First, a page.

1. the liquidated damages clause did not apply;
  2. the liquidated damages clause applied up to termination; or
  3. the liquidated damages clause continued to apply until a second contractor achieves completion.

The Triple Point case 

The Facts:  PTT (formerly the Petroleum Authority of Thailand) appointed Triple Point Technology Inc under a milestone payment contract. Delay occurred and PTT argued that (i) Triple Point was not entitled to payment for incomplete works, and (ii) Triple Point had to meet contractual milestones for it to be entitled to receive payment. Triple Point then ceased all works on the grounds of non-payment. Following this, PTT terminated the contract on the grounds that Triple Point had wrongfully suspended the works.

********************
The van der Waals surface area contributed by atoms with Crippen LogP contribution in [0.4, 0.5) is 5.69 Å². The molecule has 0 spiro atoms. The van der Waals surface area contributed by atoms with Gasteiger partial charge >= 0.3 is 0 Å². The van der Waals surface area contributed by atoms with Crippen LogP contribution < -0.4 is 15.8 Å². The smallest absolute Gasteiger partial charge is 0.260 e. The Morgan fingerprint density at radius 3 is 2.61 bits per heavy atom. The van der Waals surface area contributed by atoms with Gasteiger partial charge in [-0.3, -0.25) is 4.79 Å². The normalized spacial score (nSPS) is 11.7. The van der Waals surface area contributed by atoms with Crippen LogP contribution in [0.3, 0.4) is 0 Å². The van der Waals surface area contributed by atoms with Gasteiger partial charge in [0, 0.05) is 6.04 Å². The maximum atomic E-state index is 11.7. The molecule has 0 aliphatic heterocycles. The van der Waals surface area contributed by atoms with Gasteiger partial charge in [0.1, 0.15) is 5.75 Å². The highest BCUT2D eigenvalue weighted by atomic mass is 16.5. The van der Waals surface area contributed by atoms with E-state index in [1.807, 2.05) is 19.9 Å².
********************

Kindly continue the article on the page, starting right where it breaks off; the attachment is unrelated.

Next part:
In the TCC, Triple Point sought recovery of unpaid invoices. PTT counterclaimed for (i) damages for wasted costs pre-termination, (ii) liquidated damages up to the date of termination, and (iii) termination loss.

The Court of Appeal judgment:  Levying liquidated damages following the period of termination was called into question because this allows an employer and its new contractor to control the period in which liquidated damages would apply, to the disadvantage of the terminated contractor. In other words, why should the original contractor suffer for delay caused by its replacement?